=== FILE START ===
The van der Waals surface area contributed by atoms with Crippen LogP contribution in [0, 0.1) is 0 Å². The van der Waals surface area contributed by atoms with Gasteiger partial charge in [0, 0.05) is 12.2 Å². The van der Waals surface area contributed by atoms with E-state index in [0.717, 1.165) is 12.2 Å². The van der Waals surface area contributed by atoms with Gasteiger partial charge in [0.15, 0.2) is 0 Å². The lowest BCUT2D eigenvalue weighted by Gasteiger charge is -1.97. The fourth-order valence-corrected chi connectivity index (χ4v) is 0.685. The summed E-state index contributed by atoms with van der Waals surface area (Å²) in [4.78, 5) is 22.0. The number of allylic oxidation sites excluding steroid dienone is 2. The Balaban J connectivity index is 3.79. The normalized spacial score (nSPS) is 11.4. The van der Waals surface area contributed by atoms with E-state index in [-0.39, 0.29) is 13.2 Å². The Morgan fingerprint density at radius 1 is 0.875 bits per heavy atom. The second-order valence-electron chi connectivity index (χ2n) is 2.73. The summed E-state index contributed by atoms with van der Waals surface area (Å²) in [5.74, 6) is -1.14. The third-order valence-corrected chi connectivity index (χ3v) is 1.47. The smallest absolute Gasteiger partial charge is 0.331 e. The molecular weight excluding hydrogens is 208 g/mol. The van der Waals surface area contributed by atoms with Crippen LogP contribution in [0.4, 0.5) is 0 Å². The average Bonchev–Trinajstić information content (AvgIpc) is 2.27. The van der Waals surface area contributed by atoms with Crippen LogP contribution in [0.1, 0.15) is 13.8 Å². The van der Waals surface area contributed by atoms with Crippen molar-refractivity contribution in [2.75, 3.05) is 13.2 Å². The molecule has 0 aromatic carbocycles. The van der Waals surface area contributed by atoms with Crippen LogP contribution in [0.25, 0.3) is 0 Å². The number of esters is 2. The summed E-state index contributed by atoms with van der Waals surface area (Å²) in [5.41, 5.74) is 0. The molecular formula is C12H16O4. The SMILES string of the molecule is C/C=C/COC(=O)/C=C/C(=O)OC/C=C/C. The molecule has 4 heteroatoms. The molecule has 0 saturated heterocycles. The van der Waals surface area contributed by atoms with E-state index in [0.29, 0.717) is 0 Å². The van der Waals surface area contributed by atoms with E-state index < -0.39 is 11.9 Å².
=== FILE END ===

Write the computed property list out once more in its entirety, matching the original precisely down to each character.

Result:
The van der Waals surface area contributed by atoms with Crippen LogP contribution in [0, 0.1) is 0 Å². The van der Waals surface area contributed by atoms with Gasteiger partial charge in [0, 0.05) is 12.2 Å². The van der Waals surface area contributed by atoms with E-state index in [0.717, 1.165) is 12.2 Å². The van der Waals surface area contributed by atoms with Gasteiger partial charge in [0.15, 0.2) is 0 Å². The lowest BCUT2D eigenvalue weighted by Gasteiger charge is -1.97. The fourth-order valence-corrected chi connectivity index (χ4v) is 0.685. The summed E-state index contributed by atoms with van der Waals surface area (Å²) in [4.78, 5) is 22.0. The number of allylic oxidation sites excluding steroid dienone is 2. The Balaban J connectivity index is 3.79. The normalized spacial score (nSPS) is 11.4. The van der Waals surface area contributed by atoms with E-state index in [-0.39, 0.29) is 13.2 Å². The Morgan fingerprint density at radius 1 is 0.875 bits per heavy atom. The second-order valence-electron chi connectivity index (χ2n) is 2.73. The summed E-state index contributed by atoms with van der Waals surface area (Å²) in [5.74, 6) is -1.14. The third-order valence-corrected chi connectivity index (χ3v) is 1.47. The smallest absolute Gasteiger partial charge is 0.331 e. The molecular weight excluding hydrogens is 208 g/mol. The van der Waals surface area contributed by atoms with Crippen LogP contribution in [0.4, 0.5) is 0 Å². The average Bonchev–Trinajstić information content (AvgIpc) is 2.27. The van der Waals surface area contributed by atoms with Crippen LogP contribution in [0.1, 0.15) is 13.8 Å². The van der Waals surface area contributed by atoms with Crippen molar-refractivity contribution in [2.75, 3.05) is 13.2 Å². The molecule has 0 aromatic carbocycles. The van der Waals surface area contributed by atoms with Crippen LogP contribution in [0.25, 0.3) is 0 Å². The number of esters is 2. The summed E-state index contributed by atoms with van der Waals surface area (Å²) in [5.41, 5.74) is 0. The molecular formula is C12H16O4. The SMILES string of the molecule is C/C=C/COC(=O)/C=C/C(=O)OC/C=C/C. The molecule has 4 heteroatoms. The molecule has 0 saturated heterocycles. The van der Waals surface area contributed by atoms with E-state index in [0.29, 0.717) is 0 Å². The van der Waals surface area contributed by atoms with E-state index < -0.39 is 11.9 Å².